Your Child’s Credit: Worth Protecting!


Having a baby is wonderful news, but it can also be a scary thing. Not only are you entirely responsible for your child’s welfare, it is also your duty as a parent to make sure that your child is protected in every way possible – this includes protecting your child’s credit. Identity thieves often target children because a child’s credit is unmarred (or doesn’t really exist at all).

While you may think that the government protects children against such types of theft, this isn’t the case.

State Level Only

The only federal law created to protect a child’s credit identity is the ‘Protect Children from Identity Theft Act,’ (created in 2015) which isn’t a law at all. In fact, there’s a less than 2% chance that this law will pass according to various sources. The law would allow parents to create a credit report for a child and then freeze that report to prevent identity theft. However, the law hasn’t been signed by the President, and it doesn’t look like it will even reach his desk.

This has prompted various states to create similar laws at the state level, though not all states allow parents to create a credit report and freeze it. This is an important point. Recent media coverage of credit report freezing often lead people to believe that all states allow parents to create a credit report and then freeze it, but this isn’t true. Some states do not allow the creation and freezing of a credit report at all.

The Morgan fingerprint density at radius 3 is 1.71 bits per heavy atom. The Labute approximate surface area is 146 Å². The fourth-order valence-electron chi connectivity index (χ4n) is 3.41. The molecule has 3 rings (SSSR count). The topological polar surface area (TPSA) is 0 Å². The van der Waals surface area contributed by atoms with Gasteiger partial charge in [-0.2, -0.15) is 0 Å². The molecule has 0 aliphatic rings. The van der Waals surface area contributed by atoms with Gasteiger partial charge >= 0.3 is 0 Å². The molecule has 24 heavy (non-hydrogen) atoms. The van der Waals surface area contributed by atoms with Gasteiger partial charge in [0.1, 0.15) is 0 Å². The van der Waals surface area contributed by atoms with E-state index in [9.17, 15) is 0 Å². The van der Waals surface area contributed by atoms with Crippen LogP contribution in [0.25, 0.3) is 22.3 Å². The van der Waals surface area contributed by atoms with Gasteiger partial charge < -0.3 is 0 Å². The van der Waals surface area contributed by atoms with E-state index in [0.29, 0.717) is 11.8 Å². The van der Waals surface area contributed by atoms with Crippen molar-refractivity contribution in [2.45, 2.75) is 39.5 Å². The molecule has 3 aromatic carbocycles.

The States That Allow a Freeze Legally

There are only a handful of states that allow parents to create a credit report for a minor and then freeze that report. The states are Arizona, Connecticut, Delaware, Florida, Georgia, Illinois, Indiana, Iowa, Louisiana, Maine, Maryland, Michigan, Montana, Nebraska, New York, North Carolina, Oregon, South Carolina, Tennessee, Texas, Utah, Virginia and Wisconsin. Other states only allow a parent to go through this process if a child is under the age of 16 (this is often not helpful, since identity theft happens to children much younger than 16).

Help from Credit Bureaus

Some credit bureaus have taken matters into their owns hands. Equifax, for example, will allow parents of minors (regardless of the state that they live in) to create and freeze a credit report. Trans Union allows parents to check to see if any credit fraud has occurred, and also allows parents to create and freeze a credit report if they reside in the aforementioned states. Some credit bureaus in states that do not have any laws to deal with credit identity theft of a minor allow parents to create and freeze credit reports for a small fee – however, if a parent can prove fraud, that fee might be waived.

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